Investor protection doesn’t exist; you’re on your own, baby!
August 4, 2017:
Traditionally, most of the individual household savings are invested in fixed deposits with banks. Banks are intermediaries, who use these deposits to lend to those who need the money to invest, and banks earn a spread on the interest deferential.
But banks have lent poorly, and these are mostly the public sector banks who control 70 per cent of the deposits. The poor lending is more often than not the result of politically-directed lending rather than a proper evaluation. This being so, the ‘connected’ corporate borrower delays and defaults on its obligations, leading to non-performing assets (NPAs).
Understand risks associated with bank FDs: Investors are generally unaware of the risks associated with FDs in banks. Once the money is handed over, the money belongs to the bank, and the depositor becomes merely an unsecured creditor. In case a bank fails (as did the Kapol Co-Operative Bank recently) the depositor will get only up to ₹1 lakh. This insurance limit has not risen with inflation, unlike the salaries of MPs.
Now, in order to recover a part of the losses arising from poor lending decisions, banks do several things, including imposing all sorts of charges on depositors. Last week, the State Bank of India lowered the interest rates on savings deposits by 0.5 per cent to 3.5 per cent.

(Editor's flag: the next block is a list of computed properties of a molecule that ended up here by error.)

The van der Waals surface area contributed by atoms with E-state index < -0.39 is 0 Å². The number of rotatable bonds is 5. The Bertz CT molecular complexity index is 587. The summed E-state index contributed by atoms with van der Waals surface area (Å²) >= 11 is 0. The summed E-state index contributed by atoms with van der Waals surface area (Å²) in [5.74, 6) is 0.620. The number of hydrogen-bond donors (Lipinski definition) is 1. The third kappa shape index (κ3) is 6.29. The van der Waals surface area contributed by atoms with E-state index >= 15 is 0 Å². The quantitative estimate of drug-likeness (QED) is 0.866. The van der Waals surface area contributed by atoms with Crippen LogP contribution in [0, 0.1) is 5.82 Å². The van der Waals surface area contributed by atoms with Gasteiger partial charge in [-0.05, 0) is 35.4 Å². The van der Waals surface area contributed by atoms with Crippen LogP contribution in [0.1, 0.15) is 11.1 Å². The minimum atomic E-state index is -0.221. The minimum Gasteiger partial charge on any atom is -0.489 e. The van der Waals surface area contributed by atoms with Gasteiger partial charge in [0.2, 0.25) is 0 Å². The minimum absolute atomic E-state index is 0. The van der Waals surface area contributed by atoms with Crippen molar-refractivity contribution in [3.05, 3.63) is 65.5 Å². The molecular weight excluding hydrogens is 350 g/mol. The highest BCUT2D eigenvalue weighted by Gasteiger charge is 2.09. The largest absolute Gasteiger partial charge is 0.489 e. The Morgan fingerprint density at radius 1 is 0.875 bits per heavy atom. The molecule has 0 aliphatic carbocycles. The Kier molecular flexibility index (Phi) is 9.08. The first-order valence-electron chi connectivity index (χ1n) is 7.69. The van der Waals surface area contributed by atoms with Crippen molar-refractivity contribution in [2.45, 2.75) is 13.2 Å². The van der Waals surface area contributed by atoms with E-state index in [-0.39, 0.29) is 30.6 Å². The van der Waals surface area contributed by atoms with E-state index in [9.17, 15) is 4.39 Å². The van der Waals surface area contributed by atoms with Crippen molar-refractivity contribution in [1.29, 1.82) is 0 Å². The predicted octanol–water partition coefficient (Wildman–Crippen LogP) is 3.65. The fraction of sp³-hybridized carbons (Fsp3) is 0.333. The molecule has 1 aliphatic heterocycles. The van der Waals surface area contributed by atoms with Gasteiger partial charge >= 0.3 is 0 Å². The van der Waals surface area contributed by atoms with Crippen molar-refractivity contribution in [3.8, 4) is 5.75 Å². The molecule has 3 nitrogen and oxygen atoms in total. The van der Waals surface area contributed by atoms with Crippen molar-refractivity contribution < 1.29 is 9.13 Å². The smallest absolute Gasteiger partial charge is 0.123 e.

You get the drift? Individual investors are on their own. The big corporate borrowers are only now starting to have their arms twisted; Essar Steel has been referred to the NCLT for bankruptcy proceedings and large corporate houses are selling assets to reduce their debt loads.
With FD interest rates lower than inflation, individual investors are diverting a part of this money into the equity market. Most of this is routed through mutual funds, and it is the domestic mutual funds which are driving the stock markets to new highs.
Understand risks associated with mutual funds: Investors assume that fund managers, better able and with larger resources, would get them out of the market before a crash. This assumption is wrong. The job of a fund manager is to invest the money collected in the best possible manner. The decision to exit stocks is to be taken by an individual investor, not by the better qualified and equipped fund manager.
Selective justice: Sadly, justice is often not equal. It appears that some cases are pursued with greater vigour than others. The judge hearing the Sahara case said, in court that “The grant of time without any steps taken by them would tantamount to giving indulgence. Indulgence has the propensity to give rise to procrastination which is the murderer of justice.”
Why, then, do other cases languish in court, such as Rose Valley or NSEL, causing immense misery to defrauded investors?
The Indian stock market is currently driven more by liquidity (transfer from fixed deposits to shares) than justified by fundamentals. The lowering of savings bank interest rates will exacerbate this trend and may drive the market higher. But it is vulnerable to a shock, and so caution is advisable, for the moment.
(The writer is India Head — Finance, Asia/Haymarket. The views are personal.)